24. Maxcey, A. M., Glenn, H., & Stansberry, E. (2017). Recognition-induced forgetting does not occur for temporally grouped objects unless they are semantically related. Psychonomic Bulletin & Review doi:
  25. Maxcey, A. M., & Woodman, G. F. (2014). Forgetting induced by recognition of visual images. Visual Cognition, 22(6), 789–808.CrossRefPubMedPubMedCentralGoogle Scholar
  26. Meissner, C. A., & Brigham, J. C. (2001). Thirty years of investigating the own-race bias in memory for faces: A meta-analytic review. Psychology, Public Policy, and Law, 7(1), 3.CrossRefGoogle Scholar
  27. Meissner, C. A., Brigham, J. C., & Butz, D. A. (2005). Memory for own—and other—race faces: A dual-process approach. Applied Cognitive Psychology, 19(5), 545–567.CrossRefGoogle Scholar
  28. Migueles, M., & García-Bajos, E. (2007). Selective retrieval and induced forgetting in eyewitness memory. Applied Cognitive Psychology, 21(9), 1157–1172. doi: CrossRefGoogle Scholar
  29. Morey, R. D. (2008). Confidence intervals from normalized data: A correction to Cousineau (2005). Tutorial in Quantitative Methods for Psychology, 4(2), 61-64. 10.3758/s13414-017-1419-1Google Scholar
  30. Münsterberg, H. (1894). Studies from the Harvard Psychological Laboratory: I. Psychological Review, 1(1), 34.CrossRefGoogle Scholar
  31. Nelson, D. L., Reed, V. S., & McEvoy, C. L. (1977). Learning to order pictures and words: A model of sensory and semantic encoding. Journal of Experimental Psychology: Human Learning and Memory, 3(5), 485. doi: Google Scholar
  32. Nelson, D. L., Reed, V. S., & Walling, J. R. (1976). Pictorial superiority effect. Journal of Experimental Psychology: Human Learning and Memory, 2(5), 523. doi: Google Scholar
  33. Paivio, A., & Csapo, K. (1973). Picture superiority in free recall: Imagery or dual coding? Cognitive Psychology, 5(2), 176–206. doi: CrossRefGoogle Scholar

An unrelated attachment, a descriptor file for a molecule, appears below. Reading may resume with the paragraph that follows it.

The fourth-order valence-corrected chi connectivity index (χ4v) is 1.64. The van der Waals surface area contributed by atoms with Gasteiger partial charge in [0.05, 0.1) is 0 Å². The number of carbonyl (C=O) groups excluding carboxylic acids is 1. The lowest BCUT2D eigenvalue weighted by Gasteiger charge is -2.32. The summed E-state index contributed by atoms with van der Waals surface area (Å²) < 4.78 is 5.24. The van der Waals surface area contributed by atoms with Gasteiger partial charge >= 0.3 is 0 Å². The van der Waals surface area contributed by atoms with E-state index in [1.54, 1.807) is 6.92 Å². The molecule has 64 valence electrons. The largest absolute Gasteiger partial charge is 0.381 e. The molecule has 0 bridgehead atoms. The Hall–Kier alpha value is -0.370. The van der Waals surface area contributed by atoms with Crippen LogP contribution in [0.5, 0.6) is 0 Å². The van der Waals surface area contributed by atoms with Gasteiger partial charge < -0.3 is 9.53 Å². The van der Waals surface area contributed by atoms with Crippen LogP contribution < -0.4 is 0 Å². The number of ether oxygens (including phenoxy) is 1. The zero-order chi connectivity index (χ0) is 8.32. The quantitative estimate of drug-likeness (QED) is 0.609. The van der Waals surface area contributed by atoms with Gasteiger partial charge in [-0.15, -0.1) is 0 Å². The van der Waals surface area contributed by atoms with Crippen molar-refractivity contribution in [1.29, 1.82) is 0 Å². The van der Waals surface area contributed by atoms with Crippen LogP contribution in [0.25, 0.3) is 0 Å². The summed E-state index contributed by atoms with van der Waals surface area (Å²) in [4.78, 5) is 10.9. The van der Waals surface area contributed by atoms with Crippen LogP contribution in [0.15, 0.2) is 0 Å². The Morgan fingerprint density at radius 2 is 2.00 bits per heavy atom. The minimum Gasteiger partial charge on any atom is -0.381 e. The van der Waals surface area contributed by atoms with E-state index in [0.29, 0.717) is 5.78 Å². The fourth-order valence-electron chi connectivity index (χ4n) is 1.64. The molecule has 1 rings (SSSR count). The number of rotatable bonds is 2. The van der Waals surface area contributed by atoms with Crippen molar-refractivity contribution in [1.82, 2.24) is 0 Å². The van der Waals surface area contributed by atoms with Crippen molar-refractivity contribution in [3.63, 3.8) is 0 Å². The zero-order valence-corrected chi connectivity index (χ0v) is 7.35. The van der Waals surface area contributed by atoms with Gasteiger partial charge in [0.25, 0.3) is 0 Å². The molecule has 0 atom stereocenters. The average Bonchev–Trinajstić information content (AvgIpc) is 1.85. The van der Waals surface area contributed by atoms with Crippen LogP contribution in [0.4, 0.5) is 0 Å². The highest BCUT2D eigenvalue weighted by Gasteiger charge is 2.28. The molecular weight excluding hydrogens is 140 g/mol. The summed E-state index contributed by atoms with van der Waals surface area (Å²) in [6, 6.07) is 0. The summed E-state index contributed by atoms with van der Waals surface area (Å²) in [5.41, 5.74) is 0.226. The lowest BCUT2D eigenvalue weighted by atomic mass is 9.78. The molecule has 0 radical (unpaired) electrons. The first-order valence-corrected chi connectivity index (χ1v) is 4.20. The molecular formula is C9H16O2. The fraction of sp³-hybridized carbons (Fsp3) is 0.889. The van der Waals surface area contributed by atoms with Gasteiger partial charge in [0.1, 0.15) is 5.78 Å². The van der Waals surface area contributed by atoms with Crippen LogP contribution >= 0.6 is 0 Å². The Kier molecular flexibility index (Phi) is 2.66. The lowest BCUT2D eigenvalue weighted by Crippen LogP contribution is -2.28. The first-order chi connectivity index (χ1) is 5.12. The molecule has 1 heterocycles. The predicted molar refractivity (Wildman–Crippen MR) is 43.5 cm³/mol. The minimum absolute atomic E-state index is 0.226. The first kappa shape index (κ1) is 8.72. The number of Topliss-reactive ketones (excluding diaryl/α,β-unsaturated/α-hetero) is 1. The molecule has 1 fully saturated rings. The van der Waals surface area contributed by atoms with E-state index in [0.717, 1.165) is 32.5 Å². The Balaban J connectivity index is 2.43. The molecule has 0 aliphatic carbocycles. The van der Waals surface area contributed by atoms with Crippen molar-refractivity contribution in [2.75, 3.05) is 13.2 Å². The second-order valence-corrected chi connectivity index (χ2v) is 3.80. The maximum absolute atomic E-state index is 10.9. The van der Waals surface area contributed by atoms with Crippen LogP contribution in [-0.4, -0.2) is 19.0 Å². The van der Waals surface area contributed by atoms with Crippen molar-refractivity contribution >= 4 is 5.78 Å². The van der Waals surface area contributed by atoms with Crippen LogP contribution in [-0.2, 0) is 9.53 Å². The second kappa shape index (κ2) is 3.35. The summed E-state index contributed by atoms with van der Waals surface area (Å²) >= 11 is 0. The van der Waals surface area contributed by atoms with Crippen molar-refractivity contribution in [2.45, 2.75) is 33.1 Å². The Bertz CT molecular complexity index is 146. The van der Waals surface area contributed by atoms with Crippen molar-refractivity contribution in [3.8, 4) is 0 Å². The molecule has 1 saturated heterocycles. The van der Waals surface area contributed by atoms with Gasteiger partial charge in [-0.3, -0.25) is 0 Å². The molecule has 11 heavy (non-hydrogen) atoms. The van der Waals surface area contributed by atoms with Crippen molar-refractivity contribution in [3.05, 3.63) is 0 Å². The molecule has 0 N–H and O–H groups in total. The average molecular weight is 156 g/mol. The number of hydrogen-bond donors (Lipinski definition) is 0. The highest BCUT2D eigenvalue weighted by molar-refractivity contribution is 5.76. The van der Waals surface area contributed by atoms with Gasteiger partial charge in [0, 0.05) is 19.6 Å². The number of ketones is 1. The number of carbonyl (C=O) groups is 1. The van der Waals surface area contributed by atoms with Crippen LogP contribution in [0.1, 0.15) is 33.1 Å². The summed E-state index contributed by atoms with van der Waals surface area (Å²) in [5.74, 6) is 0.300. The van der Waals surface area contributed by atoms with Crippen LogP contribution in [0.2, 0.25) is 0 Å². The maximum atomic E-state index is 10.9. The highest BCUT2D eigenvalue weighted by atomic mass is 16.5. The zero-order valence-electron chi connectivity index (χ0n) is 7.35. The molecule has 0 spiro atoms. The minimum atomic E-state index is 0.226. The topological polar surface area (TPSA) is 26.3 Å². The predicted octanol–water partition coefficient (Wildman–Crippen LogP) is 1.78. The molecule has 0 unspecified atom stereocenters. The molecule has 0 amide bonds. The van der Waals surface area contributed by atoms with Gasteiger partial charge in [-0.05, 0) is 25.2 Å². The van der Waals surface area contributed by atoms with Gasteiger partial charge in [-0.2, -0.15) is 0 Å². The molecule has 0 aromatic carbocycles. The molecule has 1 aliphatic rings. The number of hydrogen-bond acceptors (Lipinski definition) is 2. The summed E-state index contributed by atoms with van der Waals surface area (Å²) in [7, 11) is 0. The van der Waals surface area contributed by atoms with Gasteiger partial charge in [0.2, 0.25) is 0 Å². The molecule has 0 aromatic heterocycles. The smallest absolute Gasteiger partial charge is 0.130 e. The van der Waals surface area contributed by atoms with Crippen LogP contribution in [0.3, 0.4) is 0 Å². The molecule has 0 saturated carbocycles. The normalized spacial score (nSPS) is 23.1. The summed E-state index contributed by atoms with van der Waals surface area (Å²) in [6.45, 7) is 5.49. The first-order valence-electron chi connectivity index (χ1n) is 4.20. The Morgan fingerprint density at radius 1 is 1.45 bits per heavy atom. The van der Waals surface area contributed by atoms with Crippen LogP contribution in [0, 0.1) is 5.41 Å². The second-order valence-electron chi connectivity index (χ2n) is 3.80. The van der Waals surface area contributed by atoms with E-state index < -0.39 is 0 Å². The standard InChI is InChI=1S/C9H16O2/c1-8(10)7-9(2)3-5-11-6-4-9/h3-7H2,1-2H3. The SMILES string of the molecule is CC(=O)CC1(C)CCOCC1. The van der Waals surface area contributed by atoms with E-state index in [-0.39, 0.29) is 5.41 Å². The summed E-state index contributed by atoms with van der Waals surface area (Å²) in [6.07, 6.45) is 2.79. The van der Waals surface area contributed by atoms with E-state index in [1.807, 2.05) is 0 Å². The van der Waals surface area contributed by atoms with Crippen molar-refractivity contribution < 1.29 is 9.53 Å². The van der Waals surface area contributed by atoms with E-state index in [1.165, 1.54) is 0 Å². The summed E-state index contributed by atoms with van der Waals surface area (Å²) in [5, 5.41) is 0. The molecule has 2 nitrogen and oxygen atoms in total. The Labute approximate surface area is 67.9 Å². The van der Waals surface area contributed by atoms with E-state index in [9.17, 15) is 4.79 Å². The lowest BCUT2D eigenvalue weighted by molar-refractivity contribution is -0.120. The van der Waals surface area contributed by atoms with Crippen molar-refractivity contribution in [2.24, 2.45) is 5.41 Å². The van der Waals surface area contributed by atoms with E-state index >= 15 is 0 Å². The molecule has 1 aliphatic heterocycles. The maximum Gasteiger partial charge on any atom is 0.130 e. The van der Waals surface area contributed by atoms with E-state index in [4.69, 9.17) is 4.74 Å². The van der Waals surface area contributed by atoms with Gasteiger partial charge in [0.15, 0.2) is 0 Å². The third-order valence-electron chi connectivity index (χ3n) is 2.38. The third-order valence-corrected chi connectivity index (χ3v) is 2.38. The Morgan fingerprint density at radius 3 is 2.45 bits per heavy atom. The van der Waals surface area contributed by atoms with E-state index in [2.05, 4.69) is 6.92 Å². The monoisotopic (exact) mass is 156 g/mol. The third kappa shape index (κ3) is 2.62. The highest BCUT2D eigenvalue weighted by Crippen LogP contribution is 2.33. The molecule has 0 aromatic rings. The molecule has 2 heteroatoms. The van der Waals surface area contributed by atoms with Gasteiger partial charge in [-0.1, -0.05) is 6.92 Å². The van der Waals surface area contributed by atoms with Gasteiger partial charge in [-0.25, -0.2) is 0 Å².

34. Paivio, A., Rogers, T. B., & Smythe, P. C. (1968). Why are pictures easier to recall than words? Psychonomic Science, 11(4), 137–138. doi: CrossRefGoogle Scholar
  35. Paivio, A., Yuille, J. C., & Madigan, S. A. (1968). Concreteness, imagery, and meaningfulness values for 925 nouns. Journal of Experimental Psychology Monograph Supplement, 76(1, Part 2), 1–25.CrossRefGoogle Scholar
  36. Palmer, S. E. (1999). Vision science: Photons to phenomenology. Cambridge, MA: Bradford Books/MIT Press.Google Scholar
  37. Reeder, R. R., Stein, T., & Peelen, M. V. (2016). Perceptual expertise improves category detection in natural scenes. Psychonomic Bulletin & Review, 23(1), 172–179. doi: CrossRefGoogle Scholar
  38. Rouder, J. N., Speckman, P. L., Sun, D., Morey, R. D., & Iverson, G. (2009). Bayesian t-tests for accepting and rejecting the null hypothesis. Psychonomic Bulletin & Review, 16, 225–237. doi: CrossRefGoogle Scholar
  39. Shaw, J., Bjork, R., & Handal, A. (1995). Retrieval-induced forgetting in an eyewitness-memory paradigm. Psychonomic Bulletin & Review, 2(2), 249–253. doi: CrossRefGoogle Scholar